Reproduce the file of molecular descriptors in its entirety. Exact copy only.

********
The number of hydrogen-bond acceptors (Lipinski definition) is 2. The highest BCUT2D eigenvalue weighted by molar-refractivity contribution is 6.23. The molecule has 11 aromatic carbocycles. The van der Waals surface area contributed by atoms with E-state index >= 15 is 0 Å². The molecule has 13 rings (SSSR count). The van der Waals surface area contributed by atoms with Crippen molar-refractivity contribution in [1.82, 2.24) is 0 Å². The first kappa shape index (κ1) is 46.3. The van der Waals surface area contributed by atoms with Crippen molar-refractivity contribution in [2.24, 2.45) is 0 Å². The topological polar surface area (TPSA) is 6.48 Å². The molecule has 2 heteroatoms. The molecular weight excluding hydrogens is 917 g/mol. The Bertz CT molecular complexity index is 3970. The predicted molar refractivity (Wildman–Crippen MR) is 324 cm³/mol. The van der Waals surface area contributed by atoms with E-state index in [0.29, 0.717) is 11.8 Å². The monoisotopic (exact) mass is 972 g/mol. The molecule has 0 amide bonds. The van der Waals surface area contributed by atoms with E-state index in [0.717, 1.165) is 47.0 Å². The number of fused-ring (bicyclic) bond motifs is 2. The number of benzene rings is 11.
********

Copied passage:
The number of hydrogen-bond acceptors (Lipinski definition) is 2. The highest BCUT2D eigenvalue weighted by molar-refractivity contribution is 6.23. The molecule has 11 aromatic carbocycles. The van der Waals surface area contributed by atoms with E-state index >= 15 is 0 Å². The molecule has 13 rings (SSSR count). The van der Waals surface area contributed by atoms with Crippen molar-refractivity contribution in [1.82, 2.24) is 0 Å². The first kappa shape index (κ1) is 46.3. The van der Waals surface area contributed by atoms with Crippen molar-refractivity contribution in [2.24, 2.45) is 0 Å². The topological polar surface area (TPSA) is 6.48 Å². The molecule has 2 heteroatoms. The molecular weight excluding hydrogens is 917 g/mol. The Bertz CT molecular complexity index is 3970. The predicted molar refractivity (Wildman–Crippen MR) is 324 cm³/mol. The van der Waals surface area contributed by atoms with E-state index in [0.29, 0.717) is 11.8 Å². The monoisotopic (exact) mass is 972 g/mol. The molecule has 0 amide bonds. The van der Waals surface area contributed by atoms with E-state index in [0.717, 1.165) is 47.0 Å². The number of fused-ring (bicyclic) bond motifs is 2. The number of benzene rings is 11.